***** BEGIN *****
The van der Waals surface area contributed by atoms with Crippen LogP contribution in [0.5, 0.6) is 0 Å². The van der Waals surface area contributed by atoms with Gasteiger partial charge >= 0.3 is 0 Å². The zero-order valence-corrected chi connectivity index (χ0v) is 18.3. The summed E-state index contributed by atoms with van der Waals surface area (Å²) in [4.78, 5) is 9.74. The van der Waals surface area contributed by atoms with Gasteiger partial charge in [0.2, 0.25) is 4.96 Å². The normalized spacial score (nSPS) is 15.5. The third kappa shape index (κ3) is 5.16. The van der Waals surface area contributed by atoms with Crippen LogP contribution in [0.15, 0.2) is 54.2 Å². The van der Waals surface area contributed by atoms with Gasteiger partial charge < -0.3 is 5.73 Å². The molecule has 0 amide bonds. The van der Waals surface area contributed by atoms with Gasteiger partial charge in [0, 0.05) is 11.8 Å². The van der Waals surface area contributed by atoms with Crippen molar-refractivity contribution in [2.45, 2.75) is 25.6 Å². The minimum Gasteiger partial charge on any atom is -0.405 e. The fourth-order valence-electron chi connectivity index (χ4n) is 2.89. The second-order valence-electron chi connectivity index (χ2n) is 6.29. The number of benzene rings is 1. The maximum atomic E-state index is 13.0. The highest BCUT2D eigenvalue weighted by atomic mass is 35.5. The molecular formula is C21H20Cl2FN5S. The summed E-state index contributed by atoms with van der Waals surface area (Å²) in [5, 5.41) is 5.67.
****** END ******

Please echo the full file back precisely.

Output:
The van der Waals surface area contributed by atoms with Crippen LogP contribution in [0.5, 0.6) is 0 Å². The van der Waals surface area contributed by atoms with Gasteiger partial charge >= 0.3 is 0 Å². The zero-order valence-corrected chi connectivity index (χ0v) is 18.3. The summed E-state index contributed by atoms with van der Waals surface area (Å²) in [4.78, 5) is 9.74. The van der Waals surface area contributed by atoms with Gasteiger partial charge in [0.2, 0.25) is 4.96 Å². The normalized spacial score (nSPS) is 15.5. The third kappa shape index (κ3) is 5.16. The van der Waals surface area contributed by atoms with Crippen LogP contribution in [0.15, 0.2) is 54.2 Å². The van der Waals surface area contributed by atoms with Gasteiger partial charge < -0.3 is 5.73 Å². The molecule has 0 amide bonds. The van der Waals surface area contributed by atoms with Gasteiger partial charge in [0, 0.05) is 11.8 Å². The van der Waals surface area contributed by atoms with Crippen molar-refractivity contribution in [2.45, 2.75) is 25.6 Å². The minimum Gasteiger partial charge on any atom is -0.405 e. The fourth-order valence-electron chi connectivity index (χ4n) is 2.89. The second-order valence-electron chi connectivity index (χ2n) is 6.29. The number of benzene rings is 1. The maximum atomic E-state index is 13.0. The highest BCUT2D eigenvalue weighted by atomic mass is 35.5. The molecular formula is C21H20Cl2FN5S. The summed E-state index contributed by atoms with van der Waals surface area (Å²) in [5, 5.41) is 5.67.